Theory in Biosciences

, 128:249 | Cite as

Diploidy and the selective advantage for sexual reproduction in unicellular organisms

Original Paper

Abstract

This article develops mathematical models describing the evolutionary dynamics of both asexually and sexually reproducing populations of diploid unicellular organisms. The asexual and sexual life cycles are based on the asexual and sexual life cycles in Saccharomyces cerevisiae, Baker’s yeast, which normally reproduces by asexual budding, but switches to sexual reproduction when stressed. The mathematical models consider three reproduction pathways: (1) Asexual reproduction, (2) self-fertilization, and (3) sexual reproduction. We also consider two forms of genome organization. In the first case, we assume that the genome consists of two multi-gene chromosomes, whereas in the second case, we consider the opposite extreme and assume that each gene defines a separate chromosome, which we call the multi-chromosome genome. These two cases are considered to explore the role that recombination has on the mutation-selection balance and the selective advantage of the various reproduction strategies. We assume that the purpose of diploidy is to provide redundancy, so that damage to a gene may be repaired using the other, presumably undamaged copy (a process known as homologous recombination repair). As a result, we assume that the fitness of the organism only depends on the number of homologous gene pairs that contain at least one functional copy of a given gene. If the organism has at least one functional copy of every gene in the genome, we assume a fitness of 1. In general, if the organism has l homologous pairs that lack a functional copy of the given gene, then the fitness of the organism is κ l . The κ l are assumed to be monotonically decreasing, so that κ0 = 1 > κ1 > κ2 > ⋯ > κ = 0. For nearly all of the reproduction strategies we consider, we find, in the limit of large N, that the mean fitness at mutation-selection balance is \(\hbox{max}\{2 e^{-\mu}-1, 0\} ,\) where N is the number of genes in the haploid set of the genome, ε is the probability that a given DNA template strand of a given gene produces a mutated daughter during replication, and μ = Nε. The only exception is the sexual reproduction pathway for the multi-chromosomed genome. Assuming a multiplicative fitness landscape where κ l  = α l for α ∈ (0, 1), this strategy is found to have a mean fitness that exceeds the mean fitness of all the other strategies. Furthermore, while other reproduction strategies experience a total loss of viability due to the steady accumulation of deleterious mutations once μ exceeds \(\ln 2 ,\) no such transition occurs in the sexual pathway. Indeed, in the limit as α → 1 for the multiplicative landscape, we can show that the mean fitness for the sexual pathway with the multi-chromosomed genome converges to e −2μ, which is always positive. We explicitly allow for mitotic recombination in this study, which, in contrast to previous studies using different models, does not have any advantage over other asexual reproduction strategies. The results of this article provide a basis for understanding the selective advantage of the specific meiotic pathway that is employed by sexually reproducing organisms. The results of this article also suggest an explanation for why unicellular organisms such as Saccharomyces cerevisiae (Baker’s yeast) switch to a sexual mode of reproduction when stressed. While the results of this article are based on modeling mutation-propagation in unicellular organisms, they nevertheless suggest that, in more complex organisms with significantly larger genomes, sex is necessary to prevent the loss of viability of a population due to genetic drift. Finally, and perhaps most importantly, the results of this article demonstrate a selective advantage for sexual reproduction with fewer and much less restrictive assumptions than those of previous studies.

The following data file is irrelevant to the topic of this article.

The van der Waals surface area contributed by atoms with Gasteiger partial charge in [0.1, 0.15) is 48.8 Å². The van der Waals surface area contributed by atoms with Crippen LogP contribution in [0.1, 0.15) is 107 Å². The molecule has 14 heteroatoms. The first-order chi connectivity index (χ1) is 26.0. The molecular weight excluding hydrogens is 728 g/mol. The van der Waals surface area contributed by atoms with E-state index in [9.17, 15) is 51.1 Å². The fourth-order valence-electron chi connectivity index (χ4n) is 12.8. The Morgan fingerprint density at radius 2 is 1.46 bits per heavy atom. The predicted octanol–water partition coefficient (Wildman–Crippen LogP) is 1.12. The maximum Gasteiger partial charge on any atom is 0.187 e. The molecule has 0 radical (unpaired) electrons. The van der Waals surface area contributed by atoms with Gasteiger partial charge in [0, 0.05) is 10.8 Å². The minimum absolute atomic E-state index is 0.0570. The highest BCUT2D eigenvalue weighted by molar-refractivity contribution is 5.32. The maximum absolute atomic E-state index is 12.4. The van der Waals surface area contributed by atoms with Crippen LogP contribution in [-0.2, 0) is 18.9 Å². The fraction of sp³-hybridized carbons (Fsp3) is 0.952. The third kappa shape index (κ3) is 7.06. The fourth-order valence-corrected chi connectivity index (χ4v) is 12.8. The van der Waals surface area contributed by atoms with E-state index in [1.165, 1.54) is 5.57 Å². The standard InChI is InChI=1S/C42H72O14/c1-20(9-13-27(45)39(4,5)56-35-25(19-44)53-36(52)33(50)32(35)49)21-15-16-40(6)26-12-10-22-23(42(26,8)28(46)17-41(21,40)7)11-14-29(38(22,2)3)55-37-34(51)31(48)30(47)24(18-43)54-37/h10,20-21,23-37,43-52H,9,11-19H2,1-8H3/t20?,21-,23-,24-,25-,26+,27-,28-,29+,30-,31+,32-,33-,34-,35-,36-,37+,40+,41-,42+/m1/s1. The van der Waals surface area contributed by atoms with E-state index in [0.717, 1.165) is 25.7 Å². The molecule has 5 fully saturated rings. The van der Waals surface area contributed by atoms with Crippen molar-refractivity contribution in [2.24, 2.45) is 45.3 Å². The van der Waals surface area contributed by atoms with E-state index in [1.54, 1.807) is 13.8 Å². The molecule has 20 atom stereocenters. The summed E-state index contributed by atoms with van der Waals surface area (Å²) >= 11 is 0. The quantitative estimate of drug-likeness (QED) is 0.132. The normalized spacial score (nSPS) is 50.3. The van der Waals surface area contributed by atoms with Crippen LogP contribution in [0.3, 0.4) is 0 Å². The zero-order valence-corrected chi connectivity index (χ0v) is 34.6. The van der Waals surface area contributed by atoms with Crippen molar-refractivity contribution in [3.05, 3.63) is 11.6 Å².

Keywords

Sexual reproduction Diploid Haploid Recombination 

Notes

Acknowledgments

This research was supported by a Start-Up Grant from the United States—Israel Binational Science Foundation, and by an Alon Fellowship from the Israel Science Foundation.

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Copyright information

© Springer-Verlag 2009

Authors and Affiliations

  1. 1.Department of ChemistryBen-Gurion University of the NegevBe’er-ShevaIsrael

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